Bioclimatic architecture is a way of designing buildings and manipulating the environment within buildings by turning to advantage natural forces around the building. Thus it concerns itself with climate as a major contextual generator, and with benign environments using minimal energy as its target. Bioclimatic architecture aims to protect and enhance the environment and life. It is developing on many different levels from rethinking basic concepts about our need for shelter and the function of the "city" in our lives to developing recycled or sustainable building materials.
The impact of traditional building on the environment and natural resources is enormous. However, the idea of designing and building structures that are environmentally friendly has become fairly widespread throughout the community of architects and builders in developed nations. In many areas there is the necessity of complying with new regulations and standards aimed at protecting the environment. In addition, there are an increasing number of incentives for putting up buildings with more efficient energy consumption and that reduces the negative impacts on natural resources by using recycled or sustainable materials. There is awareness that our need for shelter must not jeopardize the environment.
There is growing interest in "green" building practices, which offer an opportunity to create environmentally sound and resource-efficient buildings by using an integrated approach to design.
"Green" buildings promote resource conservation through energy efficiency, renewable energy, and water conservation features. They take into consideration the environmental impact of the building and minimize waste. Other goals are to create a healthy and comfortable environment, to reduce operation and maintenance costs, and address issues such as historical preservation, access to public transportation and other community infrastructure systems. The entire life cycle of the building and its components is considered, as well as the economic and environmental impact and performance.
As public awareness of environmental issues increases, the construction developers are also beginning to see that "green building" can be profitable and a selling point. Market surveys are showing that a surprising number of potential buyers are interested and will pay the higher prices for a home that is environmentally friendly. In the last few years there has been much talk concerning environmentally responsible architecture, that is, architecture respectful of the earth's resources and its natural beauty. Unfortunately, many of the architects and designers who profess interest in the concept of sustainable architecture do not practice it in their own work for whatever reason, be it their client's lack of interest or their own lack of conviction. In fact, most architects ignore the issue altogether, preferring to regard architecture as fashion. This is a terribly irresponsible view, because in terms of energy use and visual pollution, buildings have had an increasingly severe and damaging impact on the environment, this makes the issue of sustainable architecture not only an important consideration but also a necessary one. As for a building philosophy for national parks, which were created to conserve nature for future generations, it seems that sustainable architecture, or "integrated bioclimatic architecture", is the only logical and responsible approach.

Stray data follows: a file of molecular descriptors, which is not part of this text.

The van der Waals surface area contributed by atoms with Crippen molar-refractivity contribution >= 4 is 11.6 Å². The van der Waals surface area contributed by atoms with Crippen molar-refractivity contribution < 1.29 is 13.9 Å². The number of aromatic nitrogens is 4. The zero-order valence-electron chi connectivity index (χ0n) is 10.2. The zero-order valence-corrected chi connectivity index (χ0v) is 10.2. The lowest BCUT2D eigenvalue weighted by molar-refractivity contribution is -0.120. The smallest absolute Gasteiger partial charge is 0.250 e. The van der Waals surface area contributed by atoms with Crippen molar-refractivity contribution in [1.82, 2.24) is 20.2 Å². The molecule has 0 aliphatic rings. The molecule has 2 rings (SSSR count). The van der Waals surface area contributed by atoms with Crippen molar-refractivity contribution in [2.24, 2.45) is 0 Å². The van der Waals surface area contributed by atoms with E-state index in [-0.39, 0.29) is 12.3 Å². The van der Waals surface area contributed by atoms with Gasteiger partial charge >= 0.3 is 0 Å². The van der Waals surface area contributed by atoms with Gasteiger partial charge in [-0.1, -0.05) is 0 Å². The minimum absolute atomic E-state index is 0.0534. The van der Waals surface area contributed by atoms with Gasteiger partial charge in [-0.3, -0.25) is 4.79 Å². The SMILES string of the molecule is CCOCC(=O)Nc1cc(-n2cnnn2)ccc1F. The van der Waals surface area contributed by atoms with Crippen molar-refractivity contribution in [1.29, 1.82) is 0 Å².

What is integrated bioclimatic architecture? It is the architecture that arises out of the landscape, with the site determining the orientation and construction of a building, not just aesthetically, but also mechanically, determining its heating, cooling, and lighting too. Thus, it is an architecture that respects nature and its resources and provides its occupants with the most comfortable and pleasing environment. However, this architectural approach need not be a restrictive one for imaginative practitioners. As integrated bioclimatic architecture encompasses examples of vernacular architecture, like the typical "white stucco Mediterranean fishing village", as well as mimetic architecture, which draws on the materials, textures, even the plants of the surrounding landscape for its inspiration. Indeed, good integrated bioclimatic architecture should exist in harmony with the site.